By Louisa Lim
China is expanding its censorship controls to cover text messages sent using mobile phones.
China wants to keep tabs on the spread of information
New regulations have been issued to allow mobile phone service providers to police and filter messages for pornographic or fraudulent content.
But analysts fear the real targets are political dissidents.
China's authorities are gradually tightening control over the spread of electronic information, particularly on the internet.
A Paris-based group, Reporters Without Borders, says the Chinese authorities are increasingly using new technology to control information.
It says one Chinese company marketing a system to monitor mobile phone text messages has announced it is watching for "false political rumours" and "reactionary remarks".
Venus Info Tech Ltd said in a press release that its surveillance system worked by filtering algorithms based on key words and combinations of key words.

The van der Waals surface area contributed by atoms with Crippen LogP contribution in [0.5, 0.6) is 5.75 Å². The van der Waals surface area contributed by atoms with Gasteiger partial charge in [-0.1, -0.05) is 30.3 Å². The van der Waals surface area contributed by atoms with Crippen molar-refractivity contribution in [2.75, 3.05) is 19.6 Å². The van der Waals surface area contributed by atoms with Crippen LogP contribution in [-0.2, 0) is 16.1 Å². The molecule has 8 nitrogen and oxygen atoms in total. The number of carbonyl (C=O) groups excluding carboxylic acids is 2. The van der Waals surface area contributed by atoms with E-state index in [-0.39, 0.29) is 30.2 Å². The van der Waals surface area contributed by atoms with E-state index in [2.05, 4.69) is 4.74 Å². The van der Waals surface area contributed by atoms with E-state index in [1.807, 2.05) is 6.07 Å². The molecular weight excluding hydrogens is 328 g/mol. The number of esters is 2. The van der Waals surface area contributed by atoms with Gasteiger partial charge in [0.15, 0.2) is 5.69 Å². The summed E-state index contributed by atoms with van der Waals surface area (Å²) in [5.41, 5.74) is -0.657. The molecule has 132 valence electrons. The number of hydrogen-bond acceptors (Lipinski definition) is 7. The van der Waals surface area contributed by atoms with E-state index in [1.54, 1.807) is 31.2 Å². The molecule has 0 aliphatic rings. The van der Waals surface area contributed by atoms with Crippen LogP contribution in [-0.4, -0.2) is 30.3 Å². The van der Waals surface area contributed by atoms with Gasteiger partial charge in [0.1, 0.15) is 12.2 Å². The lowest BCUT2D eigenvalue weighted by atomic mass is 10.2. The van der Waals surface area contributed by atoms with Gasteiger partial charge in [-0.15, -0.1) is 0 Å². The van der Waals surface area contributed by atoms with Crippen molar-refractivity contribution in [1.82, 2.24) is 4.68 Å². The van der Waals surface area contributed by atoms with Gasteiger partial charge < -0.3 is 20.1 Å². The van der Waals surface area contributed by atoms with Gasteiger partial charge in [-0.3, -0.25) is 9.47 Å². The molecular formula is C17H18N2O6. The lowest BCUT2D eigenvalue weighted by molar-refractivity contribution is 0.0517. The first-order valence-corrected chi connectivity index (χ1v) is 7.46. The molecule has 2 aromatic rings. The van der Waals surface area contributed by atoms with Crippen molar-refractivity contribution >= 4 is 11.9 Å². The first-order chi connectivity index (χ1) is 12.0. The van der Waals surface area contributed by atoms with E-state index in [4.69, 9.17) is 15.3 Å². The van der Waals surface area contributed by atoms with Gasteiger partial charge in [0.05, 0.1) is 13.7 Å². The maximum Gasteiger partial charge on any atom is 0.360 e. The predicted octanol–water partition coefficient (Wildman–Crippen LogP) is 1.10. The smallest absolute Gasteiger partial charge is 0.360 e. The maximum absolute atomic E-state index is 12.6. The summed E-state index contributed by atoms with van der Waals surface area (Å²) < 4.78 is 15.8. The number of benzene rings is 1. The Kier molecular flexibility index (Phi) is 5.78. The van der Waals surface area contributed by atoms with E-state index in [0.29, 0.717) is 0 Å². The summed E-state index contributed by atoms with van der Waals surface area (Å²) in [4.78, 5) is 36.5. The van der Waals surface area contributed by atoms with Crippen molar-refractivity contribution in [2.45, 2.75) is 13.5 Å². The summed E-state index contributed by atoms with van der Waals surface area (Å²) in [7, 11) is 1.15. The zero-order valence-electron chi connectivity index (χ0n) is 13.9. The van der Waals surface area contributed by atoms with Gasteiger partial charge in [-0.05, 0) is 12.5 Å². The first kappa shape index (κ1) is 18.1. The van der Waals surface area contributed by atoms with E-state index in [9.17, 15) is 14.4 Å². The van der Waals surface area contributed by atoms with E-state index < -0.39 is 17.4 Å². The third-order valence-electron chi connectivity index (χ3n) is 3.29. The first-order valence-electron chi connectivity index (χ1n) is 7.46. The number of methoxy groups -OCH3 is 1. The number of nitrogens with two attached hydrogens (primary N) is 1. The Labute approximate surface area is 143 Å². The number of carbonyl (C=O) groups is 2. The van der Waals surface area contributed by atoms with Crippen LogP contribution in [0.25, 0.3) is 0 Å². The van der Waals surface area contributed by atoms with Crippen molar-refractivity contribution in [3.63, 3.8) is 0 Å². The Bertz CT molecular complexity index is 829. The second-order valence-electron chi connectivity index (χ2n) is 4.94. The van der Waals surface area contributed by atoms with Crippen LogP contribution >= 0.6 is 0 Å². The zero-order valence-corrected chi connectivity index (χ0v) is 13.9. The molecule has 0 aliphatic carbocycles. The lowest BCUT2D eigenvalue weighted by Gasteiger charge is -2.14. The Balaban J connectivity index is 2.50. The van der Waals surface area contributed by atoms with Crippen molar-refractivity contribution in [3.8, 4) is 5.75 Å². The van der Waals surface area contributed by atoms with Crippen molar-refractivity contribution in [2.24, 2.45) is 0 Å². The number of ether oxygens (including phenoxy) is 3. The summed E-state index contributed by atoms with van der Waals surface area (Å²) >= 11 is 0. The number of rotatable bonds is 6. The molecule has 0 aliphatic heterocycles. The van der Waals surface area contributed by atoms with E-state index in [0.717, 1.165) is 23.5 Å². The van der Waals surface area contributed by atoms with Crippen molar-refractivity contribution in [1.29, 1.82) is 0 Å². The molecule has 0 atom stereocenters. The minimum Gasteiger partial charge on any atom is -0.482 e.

Certain key words could trigger an automatic alert to the police.
Text messaging has already threatened Beijing's control over information.
Last year, the authorities tried to hide the outbreak of the respiratory disease Sars.
But millions of text messages were sent, alerting people to the virus and exposing the government cover-up.
So far, the new regulations are only being used by one of the country's two mobile phone operators, China Mobile Corporation.
But it controls 65% of the mobile phone market, so these new rules will almost certainly become the industry standard.
Last year, Chinese people sent more than 220bn text messages, more than half of all messages sent in the world, according to China's Xinhua news agency.